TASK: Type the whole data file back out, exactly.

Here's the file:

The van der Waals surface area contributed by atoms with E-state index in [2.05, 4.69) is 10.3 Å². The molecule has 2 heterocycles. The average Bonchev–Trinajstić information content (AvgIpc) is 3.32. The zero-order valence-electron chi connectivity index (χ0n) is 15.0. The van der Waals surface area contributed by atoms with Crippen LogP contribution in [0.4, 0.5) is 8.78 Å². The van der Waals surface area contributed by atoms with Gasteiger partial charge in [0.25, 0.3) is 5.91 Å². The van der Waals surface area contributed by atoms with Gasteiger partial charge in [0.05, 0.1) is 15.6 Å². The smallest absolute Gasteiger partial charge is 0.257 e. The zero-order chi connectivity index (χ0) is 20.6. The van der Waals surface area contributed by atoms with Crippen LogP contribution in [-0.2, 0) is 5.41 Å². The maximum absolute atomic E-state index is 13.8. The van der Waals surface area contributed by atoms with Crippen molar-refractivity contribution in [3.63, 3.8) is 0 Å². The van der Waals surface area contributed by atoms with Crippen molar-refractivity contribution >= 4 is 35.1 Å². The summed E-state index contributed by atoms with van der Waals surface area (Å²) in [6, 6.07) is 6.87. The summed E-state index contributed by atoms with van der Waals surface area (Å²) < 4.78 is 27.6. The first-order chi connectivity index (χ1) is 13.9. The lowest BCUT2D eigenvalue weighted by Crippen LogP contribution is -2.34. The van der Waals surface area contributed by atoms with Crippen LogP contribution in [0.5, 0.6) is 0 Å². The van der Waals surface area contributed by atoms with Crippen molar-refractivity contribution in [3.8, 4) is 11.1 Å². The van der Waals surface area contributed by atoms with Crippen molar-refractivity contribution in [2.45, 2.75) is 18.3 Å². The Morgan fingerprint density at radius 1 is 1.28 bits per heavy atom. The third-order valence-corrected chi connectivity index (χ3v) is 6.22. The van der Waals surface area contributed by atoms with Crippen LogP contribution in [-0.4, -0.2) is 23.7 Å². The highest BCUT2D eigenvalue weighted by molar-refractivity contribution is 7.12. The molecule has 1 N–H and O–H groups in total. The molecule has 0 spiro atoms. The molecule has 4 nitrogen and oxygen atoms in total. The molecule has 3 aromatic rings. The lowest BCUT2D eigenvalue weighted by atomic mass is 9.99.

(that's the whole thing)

The van der Waals surface area contributed by atoms with E-state index in [2.05, 4.69) is 10.3 Å². The molecule has 2 heterocycles. The average Bonchev–Trinajstić information content (AvgIpc) is 3.32. The zero-order valence-electron chi connectivity index (χ0n) is 15.0. The van der Waals surface area contributed by atoms with Crippen LogP contribution in [0.4, 0.5) is 8.78 Å². The van der Waals surface area contributed by atoms with Gasteiger partial charge in [0.25, 0.3) is 5.91 Å². The van der Waals surface area contributed by atoms with Gasteiger partial charge in [0.05, 0.1) is 15.6 Å². The smallest absolute Gasteiger partial charge is 0.257 e. The zero-order chi connectivity index (χ0) is 20.6. The van der Waals surface area contributed by atoms with Crippen LogP contribution in [-0.2, 0) is 5.41 Å². The maximum absolute atomic E-state index is 13.8. The van der Waals surface area contributed by atoms with Crippen molar-refractivity contribution in [3.63, 3.8) is 0 Å². The van der Waals surface area contributed by atoms with Crippen molar-refractivity contribution >= 4 is 35.1 Å². The summed E-state index contributed by atoms with van der Waals surface area (Å²) in [6, 6.07) is 6.87. The summed E-state index contributed by atoms with van der Waals surface area (Å²) < 4.78 is 27.6. The first-order chi connectivity index (χ1) is 13.9. The lowest BCUT2D eigenvalue weighted by Crippen LogP contribution is -2.34. The van der Waals surface area contributed by atoms with Crippen LogP contribution in [0.5, 0.6) is 0 Å². The van der Waals surface area contributed by atoms with Crippen molar-refractivity contribution in [3.8, 4) is 11.1 Å². The van der Waals surface area contributed by atoms with Crippen molar-refractivity contribution in [2.45, 2.75) is 18.3 Å². The Morgan fingerprint density at radius 1 is 1.28 bits per heavy atom. The third-order valence-corrected chi connectivity index (χ3v) is 6.22. The van der Waals surface area contributed by atoms with Crippen LogP contribution in [-0.4, -0.2) is 23.7 Å². The highest BCUT2D eigenvalue weighted by molar-refractivity contribution is 7.12. The molecule has 1 N–H and O–H groups in total. The molecule has 0 spiro atoms. The molecule has 4 nitrogen and oxygen atoms in total. The molecule has 3 aromatic rings. The lowest BCUT2D eigenvalue weighted by atomic mass is 9.99.